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Moms Give Their Best Advice On Parenting Teens

I love hearing from other moms in our community about their parenting experiences, whether they are struggling with difficult issues or sharing exciting growth with their kids. As a parent coach, I’ve given tons of advice, instruction, and encouragement to many moms of tweens and teens who have asked for my help. I’m deeply honored to be able to walk alongside so many hard-working, courageous, and intentional moms as they raise their kids into adulthood.

I thought I would kick off the year with a fun new idea and have our wonderful moms from around the world give their best advice about parenting teens! We posted the question on our Moms of Tweens and Teens Facebook page HERE if you’d like to read the hundreds of responses we received. I read through all the tips, insights, and wise counsel so many moms shared, and I decided their experiences and opinions were important for every mom to read here. Many moms focused on similar topics and offered the same advice when it came to the many challenges we face when parenting our teens. I consolidated all their incredible ideas to pick the most valuable input for you.

If you are in the throes of parenting tweens or teens, below you will find the best advice other moms have to give.

Just be understanding. Respect that they want and or need space from you and are trying to learn how to be a young adult. This stage of life is about detaching from your parents and learning to self-sustain. Guide it, encourage it, and respect it. Don’t hold onto the thought of them being your baby. Embrace the fact that they are turning into the wonderful young man or young lady you have raised. Take pride in their growth!

Hug them!!!!….. and be there for them no matter what. ALWAYS let them know that your love for them is unconditional!!!!!! Let them know whatever they are doing or whatever situation they get themselves into, and you are only a phone call away. Never ever, ever make them feel that they can’t count on you or that you won’t be there to help them pick up the pieces. Let them know they can always come to you, and you will provide a listening ear and the best possible advice you can.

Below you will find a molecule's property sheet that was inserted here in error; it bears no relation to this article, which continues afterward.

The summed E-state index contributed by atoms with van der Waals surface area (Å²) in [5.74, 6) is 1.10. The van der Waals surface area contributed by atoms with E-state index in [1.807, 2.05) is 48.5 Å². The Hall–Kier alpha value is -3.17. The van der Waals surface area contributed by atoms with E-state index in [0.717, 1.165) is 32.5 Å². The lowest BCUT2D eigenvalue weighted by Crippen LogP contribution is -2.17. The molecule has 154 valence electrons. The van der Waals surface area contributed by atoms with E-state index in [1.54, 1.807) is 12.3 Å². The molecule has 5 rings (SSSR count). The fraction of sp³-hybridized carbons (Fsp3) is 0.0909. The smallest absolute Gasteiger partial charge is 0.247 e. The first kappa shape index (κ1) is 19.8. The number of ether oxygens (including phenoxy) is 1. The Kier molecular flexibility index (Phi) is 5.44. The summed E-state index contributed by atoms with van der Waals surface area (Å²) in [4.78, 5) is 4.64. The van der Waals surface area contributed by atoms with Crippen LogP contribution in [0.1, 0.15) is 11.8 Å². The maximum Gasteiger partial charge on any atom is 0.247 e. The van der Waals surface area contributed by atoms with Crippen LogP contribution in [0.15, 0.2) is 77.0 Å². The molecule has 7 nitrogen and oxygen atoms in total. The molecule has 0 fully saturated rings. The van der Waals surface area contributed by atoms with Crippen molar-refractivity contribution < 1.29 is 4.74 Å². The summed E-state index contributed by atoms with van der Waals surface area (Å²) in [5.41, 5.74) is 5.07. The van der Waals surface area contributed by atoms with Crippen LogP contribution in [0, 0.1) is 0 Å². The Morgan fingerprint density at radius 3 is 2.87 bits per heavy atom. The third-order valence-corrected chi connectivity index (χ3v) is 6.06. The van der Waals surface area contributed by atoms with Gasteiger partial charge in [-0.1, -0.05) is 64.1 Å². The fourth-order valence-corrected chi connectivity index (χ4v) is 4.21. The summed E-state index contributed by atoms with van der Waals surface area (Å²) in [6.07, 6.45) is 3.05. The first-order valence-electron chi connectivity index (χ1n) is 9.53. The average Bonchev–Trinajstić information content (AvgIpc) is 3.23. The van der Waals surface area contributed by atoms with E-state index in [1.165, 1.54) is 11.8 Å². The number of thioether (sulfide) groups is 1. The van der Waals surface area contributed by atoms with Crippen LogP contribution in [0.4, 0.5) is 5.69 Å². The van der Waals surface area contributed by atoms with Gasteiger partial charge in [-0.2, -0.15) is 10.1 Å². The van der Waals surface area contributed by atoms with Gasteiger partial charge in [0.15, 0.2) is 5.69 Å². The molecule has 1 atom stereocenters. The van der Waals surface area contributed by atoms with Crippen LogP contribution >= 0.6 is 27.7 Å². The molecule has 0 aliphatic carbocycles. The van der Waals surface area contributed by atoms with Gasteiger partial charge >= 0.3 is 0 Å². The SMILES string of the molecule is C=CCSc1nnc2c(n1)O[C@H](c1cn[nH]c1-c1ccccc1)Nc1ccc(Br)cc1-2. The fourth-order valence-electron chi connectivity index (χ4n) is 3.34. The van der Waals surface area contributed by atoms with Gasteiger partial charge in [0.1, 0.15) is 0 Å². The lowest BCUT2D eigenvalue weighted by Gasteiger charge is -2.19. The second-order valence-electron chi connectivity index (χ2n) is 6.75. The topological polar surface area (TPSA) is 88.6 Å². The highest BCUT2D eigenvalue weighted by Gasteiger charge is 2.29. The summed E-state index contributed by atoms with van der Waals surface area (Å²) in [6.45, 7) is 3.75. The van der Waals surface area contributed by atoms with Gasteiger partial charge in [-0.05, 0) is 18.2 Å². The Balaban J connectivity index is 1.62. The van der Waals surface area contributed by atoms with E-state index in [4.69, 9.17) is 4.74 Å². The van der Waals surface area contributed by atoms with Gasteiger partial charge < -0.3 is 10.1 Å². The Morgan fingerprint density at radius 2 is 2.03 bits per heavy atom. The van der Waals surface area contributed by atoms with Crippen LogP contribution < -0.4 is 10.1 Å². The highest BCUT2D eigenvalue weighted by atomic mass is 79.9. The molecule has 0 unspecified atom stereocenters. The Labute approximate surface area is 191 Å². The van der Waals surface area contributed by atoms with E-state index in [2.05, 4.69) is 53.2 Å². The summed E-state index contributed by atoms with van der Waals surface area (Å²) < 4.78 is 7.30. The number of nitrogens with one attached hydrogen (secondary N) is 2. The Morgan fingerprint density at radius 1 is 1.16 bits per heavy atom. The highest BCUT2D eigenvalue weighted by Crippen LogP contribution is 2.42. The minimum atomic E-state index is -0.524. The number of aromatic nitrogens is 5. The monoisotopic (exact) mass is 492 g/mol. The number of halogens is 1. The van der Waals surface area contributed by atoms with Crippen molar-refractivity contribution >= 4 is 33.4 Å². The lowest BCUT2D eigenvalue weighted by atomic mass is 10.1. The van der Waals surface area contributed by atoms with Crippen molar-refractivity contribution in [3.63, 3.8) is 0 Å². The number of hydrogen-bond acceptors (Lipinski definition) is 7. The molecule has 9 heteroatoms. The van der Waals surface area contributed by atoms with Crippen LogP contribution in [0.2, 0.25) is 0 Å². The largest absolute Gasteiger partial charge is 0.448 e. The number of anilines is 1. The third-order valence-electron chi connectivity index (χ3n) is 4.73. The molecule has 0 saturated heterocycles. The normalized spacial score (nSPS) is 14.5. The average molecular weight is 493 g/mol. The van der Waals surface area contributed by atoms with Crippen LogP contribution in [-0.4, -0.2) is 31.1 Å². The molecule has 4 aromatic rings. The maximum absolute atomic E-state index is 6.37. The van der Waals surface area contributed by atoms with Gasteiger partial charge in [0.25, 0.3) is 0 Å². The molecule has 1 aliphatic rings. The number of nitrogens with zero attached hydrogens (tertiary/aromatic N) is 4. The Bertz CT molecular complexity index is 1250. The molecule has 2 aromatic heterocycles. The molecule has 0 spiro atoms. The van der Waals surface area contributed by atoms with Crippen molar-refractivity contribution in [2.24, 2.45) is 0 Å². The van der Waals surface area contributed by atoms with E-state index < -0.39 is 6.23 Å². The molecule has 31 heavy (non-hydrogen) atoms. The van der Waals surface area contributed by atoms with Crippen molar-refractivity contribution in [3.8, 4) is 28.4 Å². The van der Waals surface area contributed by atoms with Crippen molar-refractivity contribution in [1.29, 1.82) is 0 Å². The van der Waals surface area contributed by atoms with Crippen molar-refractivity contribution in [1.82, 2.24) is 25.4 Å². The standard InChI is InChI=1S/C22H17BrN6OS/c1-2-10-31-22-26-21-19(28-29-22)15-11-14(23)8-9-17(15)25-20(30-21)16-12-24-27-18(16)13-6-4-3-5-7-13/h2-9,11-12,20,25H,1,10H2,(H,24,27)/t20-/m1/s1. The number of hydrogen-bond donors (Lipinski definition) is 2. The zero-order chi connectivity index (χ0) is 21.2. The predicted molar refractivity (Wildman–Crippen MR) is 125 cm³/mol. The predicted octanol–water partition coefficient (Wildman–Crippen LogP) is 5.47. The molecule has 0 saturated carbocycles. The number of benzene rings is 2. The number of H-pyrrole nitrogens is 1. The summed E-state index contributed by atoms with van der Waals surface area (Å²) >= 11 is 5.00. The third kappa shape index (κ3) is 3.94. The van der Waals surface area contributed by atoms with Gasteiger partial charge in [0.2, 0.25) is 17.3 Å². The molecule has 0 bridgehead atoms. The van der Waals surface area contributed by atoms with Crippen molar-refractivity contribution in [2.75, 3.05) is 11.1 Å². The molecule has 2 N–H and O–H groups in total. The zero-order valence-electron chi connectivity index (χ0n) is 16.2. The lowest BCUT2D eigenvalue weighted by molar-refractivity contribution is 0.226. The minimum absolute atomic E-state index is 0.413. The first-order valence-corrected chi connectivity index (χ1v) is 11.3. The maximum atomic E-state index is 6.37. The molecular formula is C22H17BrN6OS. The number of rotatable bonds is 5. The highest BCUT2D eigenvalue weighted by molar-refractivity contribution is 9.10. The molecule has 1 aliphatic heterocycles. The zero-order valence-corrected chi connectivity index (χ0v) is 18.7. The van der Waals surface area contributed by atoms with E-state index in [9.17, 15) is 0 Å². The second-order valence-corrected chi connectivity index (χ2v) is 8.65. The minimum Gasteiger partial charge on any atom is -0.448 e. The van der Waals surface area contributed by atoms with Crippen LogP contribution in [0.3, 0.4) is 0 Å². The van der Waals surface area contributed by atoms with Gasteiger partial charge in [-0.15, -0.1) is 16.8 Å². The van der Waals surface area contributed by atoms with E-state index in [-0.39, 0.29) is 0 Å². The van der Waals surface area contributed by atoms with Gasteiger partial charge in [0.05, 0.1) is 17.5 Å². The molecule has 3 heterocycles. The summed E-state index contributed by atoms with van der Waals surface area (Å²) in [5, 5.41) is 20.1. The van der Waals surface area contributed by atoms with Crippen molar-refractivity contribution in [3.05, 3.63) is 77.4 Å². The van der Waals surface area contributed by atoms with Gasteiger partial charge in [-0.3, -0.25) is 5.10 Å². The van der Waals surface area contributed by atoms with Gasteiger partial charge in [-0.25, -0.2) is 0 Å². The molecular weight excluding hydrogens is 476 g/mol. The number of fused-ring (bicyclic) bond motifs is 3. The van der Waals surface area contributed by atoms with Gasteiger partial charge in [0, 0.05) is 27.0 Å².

Sleep is SO important for teens. Help them figure out a sleep routine and schedule. Most times, when teens are grumpy, snappy, and irritable, it’s because they are severely overtired. Their developing brains and bodies desperately need more sleep.

Show them grace. Show them what forgiveness looks like, even if you believe they don’t deserve it.

Be patient. Stay calm and approach your kid with respect and understanding. And don’t blame yourself for the outcome of your child, especially if you have done all you can. Your children are not a reflection of you. They are their own person. Make time for yourself. You are not alone. If you’re struggling with your kid, you should ask for help.

Share in the things THEY enjoy, even if it’s playing video games with them, watching their (annoying) favorite YouTube show, or watching Nacho Libre for the millionth time. It’s very bonding and gives you a chance to really get to know them on their terms.

When they want to talk, be available to them. I’m there for him if it’s late at night and he wants to talk about a friend, movie, or news story he just read or is frustrated by. Let’s chat about that, even if I am in my pajamas and ready for sleep. He knows I am available to listen anytime. It’s been very eye-opening!

Pick your battles. Do you want a relationship with your child, or do you want to be right? Try to respond, rather than react, to their words, behavior, and attitude. Remember that you are the adult, and responding with calm and grace goes a long way.

My best advice is to keep communication open, especially regarding phones and online stuff. Make sure they feel safe to come to you when they screw up. Not because you won’t get upset or get it wrong but because you will admit you’re not perfect and you are always willing to help them through anything that happens.

Keep breathing, try not to take it personally, and try to validate their feelings but not necessarily their behavior.

Give them space to grow and grace when they make mistakes. My teen and I went through a very rough couple of months, and the more I cracked down on him, the more he revolted against me. This has saved our relationship, and the behaviors have stopped.

I wish I wouldn’t have reacted immediately. I would talk from an angry place, which wasn’t good. I’ve learned to calm myself first, then talk about it. Never, ever give up on them. I went through some horrible years and felt like a failure. It will get better.

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